Hopkins County COVID-19 July 17 Testing Update: 1,573 Tested, 1,362 Negative, 104 Pending

A new record was set over the last week for number of new positive COVID-19 cases, with 26 new cases reported as of the regular Hopkins County COVID-19 testing report prepared by Hopkins County Hospital District COO/EMS Director Brent Smith at 10:30 a.m. July 17.

However, as was the case 1 week ago, that number, had increased within a few hours of the July 17 report, with the announcement of additional cases by Hopkins County Emergency Management Team. Two additional cases were announced after the testing report on July 10, which covered 8 days. Seven additional new positive COVID-19 cases were reported July 17, which increases the total number of new cases reported over the last 7 days to 33.

That brought the overall cumulative total of cases reported in Hopkins County since March to 107 at 10:30 a.m., then to 114 at 5 p.m. Friday, July 17.

New positive OVID-19 cases announced by Hopkins County Emergency Management Team during the month of July 2020

July has been a whopper of a month for COVID-19 in Hopkins County, with nearly half of the cumulative positive COVID-19 cases reported in July, and there are still 14 days left in the month.

July 17th was the 9th consecutive day in which new COVID-19 cases have been reported for Hopkins County, and at least the 12th day so far this month that new cases have been reported.

July 10-17 also marked the third straight testing report period and fourth overall in which new COVID-19 case totals reach double digits were recorded:

While cases increased significantly over the last 7 days, so did the numbers of people tested and negative test results. An additional 312 test results were negative for COVID-19. That’s 1,362 of the overall 1,573 COVID-19 tests conducted since March with negative results, compared to 107 (144 counting the 7 announced late Friday) positive tests.

Also, 15 Hopkins County residents are reported to have recovered from COVID-19 over the last 7 days. That includes one day this week in which 14 Hopkins County resident were reported to have recovered from COVID-19, based on CDC guidelines which have been verified by the Local Health Authority. That brings the total of Hopkins County residents who have recovered from COVID-19 to 66. That left 48 active cases of COVDI-19 in Hopkins County at 5 p.m. Friday, July 17.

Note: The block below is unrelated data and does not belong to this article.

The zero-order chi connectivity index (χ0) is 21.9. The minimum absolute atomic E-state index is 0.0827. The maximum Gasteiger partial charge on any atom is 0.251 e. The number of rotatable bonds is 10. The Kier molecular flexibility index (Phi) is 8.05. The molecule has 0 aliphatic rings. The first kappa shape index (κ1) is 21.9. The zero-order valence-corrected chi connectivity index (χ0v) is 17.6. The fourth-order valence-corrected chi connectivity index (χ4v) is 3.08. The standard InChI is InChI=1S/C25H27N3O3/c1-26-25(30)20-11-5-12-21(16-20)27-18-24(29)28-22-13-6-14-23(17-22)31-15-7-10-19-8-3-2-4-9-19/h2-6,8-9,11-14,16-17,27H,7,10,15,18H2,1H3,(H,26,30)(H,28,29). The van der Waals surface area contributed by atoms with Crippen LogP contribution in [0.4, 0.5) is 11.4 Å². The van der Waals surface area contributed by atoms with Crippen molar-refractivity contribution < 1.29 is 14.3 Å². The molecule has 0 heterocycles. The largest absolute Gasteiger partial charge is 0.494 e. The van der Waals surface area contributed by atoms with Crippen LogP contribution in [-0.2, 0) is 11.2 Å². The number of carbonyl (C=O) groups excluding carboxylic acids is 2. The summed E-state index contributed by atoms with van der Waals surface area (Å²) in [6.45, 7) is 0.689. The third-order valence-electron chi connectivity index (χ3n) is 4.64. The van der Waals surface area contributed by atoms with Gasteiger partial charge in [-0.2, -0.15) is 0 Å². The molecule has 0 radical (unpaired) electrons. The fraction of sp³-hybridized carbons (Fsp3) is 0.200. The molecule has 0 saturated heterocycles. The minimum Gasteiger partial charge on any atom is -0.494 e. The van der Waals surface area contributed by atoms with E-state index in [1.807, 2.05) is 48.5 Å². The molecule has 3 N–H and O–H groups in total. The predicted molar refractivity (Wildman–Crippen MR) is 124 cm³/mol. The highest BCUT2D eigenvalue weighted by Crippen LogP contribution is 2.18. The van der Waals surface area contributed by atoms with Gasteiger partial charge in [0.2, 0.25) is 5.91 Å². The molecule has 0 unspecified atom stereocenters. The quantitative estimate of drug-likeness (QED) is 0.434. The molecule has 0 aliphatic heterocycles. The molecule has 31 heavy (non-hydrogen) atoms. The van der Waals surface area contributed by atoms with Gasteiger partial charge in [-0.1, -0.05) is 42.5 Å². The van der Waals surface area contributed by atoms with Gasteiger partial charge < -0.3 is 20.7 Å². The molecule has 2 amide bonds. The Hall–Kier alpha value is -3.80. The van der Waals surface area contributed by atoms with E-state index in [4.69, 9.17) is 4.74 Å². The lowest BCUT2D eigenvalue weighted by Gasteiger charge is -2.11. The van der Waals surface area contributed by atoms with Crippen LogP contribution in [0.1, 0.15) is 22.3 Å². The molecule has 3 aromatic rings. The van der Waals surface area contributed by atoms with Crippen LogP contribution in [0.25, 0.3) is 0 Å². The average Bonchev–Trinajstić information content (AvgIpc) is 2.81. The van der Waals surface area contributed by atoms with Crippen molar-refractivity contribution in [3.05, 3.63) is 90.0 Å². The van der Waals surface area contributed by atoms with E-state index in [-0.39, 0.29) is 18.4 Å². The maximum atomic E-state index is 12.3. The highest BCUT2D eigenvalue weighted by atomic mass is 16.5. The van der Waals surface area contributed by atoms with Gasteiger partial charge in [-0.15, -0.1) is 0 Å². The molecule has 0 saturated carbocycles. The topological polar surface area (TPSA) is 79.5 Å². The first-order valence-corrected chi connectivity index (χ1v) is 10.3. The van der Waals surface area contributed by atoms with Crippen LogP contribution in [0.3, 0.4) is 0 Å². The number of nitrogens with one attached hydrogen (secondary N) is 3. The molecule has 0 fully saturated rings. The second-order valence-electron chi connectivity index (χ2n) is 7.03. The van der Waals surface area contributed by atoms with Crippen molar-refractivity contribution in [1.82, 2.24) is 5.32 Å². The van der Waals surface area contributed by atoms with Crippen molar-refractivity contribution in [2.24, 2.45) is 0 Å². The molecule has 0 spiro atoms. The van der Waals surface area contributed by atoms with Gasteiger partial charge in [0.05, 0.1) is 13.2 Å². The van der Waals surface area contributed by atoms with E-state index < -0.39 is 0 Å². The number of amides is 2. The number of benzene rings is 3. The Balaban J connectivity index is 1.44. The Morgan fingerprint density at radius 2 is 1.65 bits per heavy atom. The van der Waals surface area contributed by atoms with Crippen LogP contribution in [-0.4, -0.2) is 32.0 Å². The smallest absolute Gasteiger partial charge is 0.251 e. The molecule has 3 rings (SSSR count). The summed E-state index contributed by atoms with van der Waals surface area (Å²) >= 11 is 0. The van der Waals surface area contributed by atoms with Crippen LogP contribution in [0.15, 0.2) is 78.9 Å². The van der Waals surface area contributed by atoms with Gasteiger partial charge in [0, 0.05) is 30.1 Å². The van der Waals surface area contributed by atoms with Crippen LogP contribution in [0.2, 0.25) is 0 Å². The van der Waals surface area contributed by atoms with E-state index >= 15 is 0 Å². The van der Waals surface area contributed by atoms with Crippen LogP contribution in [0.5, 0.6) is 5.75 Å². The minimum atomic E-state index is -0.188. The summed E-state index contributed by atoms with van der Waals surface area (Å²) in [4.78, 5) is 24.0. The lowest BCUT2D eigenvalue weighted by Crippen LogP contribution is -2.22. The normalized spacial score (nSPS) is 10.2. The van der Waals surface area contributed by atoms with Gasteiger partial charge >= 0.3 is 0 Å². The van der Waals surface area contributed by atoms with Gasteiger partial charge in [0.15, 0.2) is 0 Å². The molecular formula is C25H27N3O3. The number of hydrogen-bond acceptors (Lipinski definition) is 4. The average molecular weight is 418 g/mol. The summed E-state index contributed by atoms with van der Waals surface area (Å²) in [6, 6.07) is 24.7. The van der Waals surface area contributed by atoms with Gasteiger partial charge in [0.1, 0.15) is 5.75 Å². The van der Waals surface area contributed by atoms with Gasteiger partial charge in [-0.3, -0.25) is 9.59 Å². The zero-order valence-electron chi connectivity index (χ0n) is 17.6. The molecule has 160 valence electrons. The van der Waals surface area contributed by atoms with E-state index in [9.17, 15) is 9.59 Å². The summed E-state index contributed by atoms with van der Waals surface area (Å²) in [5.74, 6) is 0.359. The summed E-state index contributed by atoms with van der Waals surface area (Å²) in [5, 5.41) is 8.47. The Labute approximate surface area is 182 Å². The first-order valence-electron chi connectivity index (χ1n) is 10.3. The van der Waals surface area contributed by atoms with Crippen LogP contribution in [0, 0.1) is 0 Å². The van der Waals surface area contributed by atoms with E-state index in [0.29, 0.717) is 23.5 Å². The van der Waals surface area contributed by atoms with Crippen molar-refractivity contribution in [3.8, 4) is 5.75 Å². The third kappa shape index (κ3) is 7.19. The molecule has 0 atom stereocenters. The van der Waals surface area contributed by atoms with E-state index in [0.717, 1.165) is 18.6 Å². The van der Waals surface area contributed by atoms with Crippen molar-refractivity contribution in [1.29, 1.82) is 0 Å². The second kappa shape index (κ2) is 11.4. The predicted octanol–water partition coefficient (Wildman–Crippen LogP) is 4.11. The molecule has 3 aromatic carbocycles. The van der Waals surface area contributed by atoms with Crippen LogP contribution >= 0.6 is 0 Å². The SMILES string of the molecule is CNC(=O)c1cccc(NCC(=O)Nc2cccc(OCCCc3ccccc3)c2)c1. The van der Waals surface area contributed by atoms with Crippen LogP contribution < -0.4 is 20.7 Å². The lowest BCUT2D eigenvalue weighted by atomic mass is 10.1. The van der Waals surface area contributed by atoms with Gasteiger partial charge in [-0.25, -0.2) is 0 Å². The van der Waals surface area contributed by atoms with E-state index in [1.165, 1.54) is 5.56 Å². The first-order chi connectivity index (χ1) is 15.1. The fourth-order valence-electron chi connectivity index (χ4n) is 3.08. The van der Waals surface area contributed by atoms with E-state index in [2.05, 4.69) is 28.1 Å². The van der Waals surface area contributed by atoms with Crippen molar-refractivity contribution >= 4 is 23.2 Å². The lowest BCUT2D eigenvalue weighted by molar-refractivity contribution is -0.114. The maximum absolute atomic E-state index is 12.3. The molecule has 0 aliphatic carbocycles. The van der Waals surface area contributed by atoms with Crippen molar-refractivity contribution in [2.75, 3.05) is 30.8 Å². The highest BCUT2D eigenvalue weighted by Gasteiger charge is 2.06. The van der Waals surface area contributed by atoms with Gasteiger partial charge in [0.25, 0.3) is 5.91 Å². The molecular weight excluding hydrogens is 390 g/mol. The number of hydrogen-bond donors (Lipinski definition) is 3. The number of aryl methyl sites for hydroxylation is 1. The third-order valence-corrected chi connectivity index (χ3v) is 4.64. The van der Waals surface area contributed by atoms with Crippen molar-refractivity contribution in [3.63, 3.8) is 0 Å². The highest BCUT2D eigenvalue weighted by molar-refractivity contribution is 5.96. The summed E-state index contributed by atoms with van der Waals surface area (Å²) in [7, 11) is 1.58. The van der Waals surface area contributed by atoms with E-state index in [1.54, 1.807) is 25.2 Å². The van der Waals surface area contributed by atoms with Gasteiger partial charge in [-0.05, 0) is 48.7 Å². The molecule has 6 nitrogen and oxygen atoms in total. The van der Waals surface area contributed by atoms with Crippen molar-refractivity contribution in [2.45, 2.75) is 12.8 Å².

Another 61 Hopkins County residents were screened and their samples were sent for testing over the last 7 days, for a total of 1,573 tests reported by the “majority of health care partners in Hopkins County” to have been conducted over the past 124 days.

That leaves 104 test results pending as of 10:30 a.m. July 17, which is 277 fewer pending cases than last week when several were awaiting results of free testing conducted that Wednesday, according to the information presented in Smith’s July 17 testing report.

There have still been no deaths of Hopkins County residents due to COVID-19 during the pandemic, according to the data and local emergency management officials.

On each of four occasions a death has been reported for Hopkins County on Texas Department of State Health Services/Texas Health and Human Services’ COVID-19 dashboard, but all four were challenged by local officials and subtracted from Hopkins County’s tallies. A June 20 COVID-19 death report was challenged by the Local Health Authority and attributed to an underlying health condition and a second on June 21 was found to be a duplicate of the first report; the two others were errors on the part of the state, the HCEMT has reported. At least twice, the state also erroneously assigned new cases to Hopkins County, according to HCEMT and the DSHS/HHS data reports.

With the number of cases continuing to increase, Smith and members of the HCEMT urge residents to continue practicing social distancing and proper hand washing. Residents are reminded that masks or other covering for the nose and mouth are required for everyone while in public or when the 6 foot social distance cannot be observed, according to Governor Greg Abbott’s Executive Order 29.


Author: Faith Huffman

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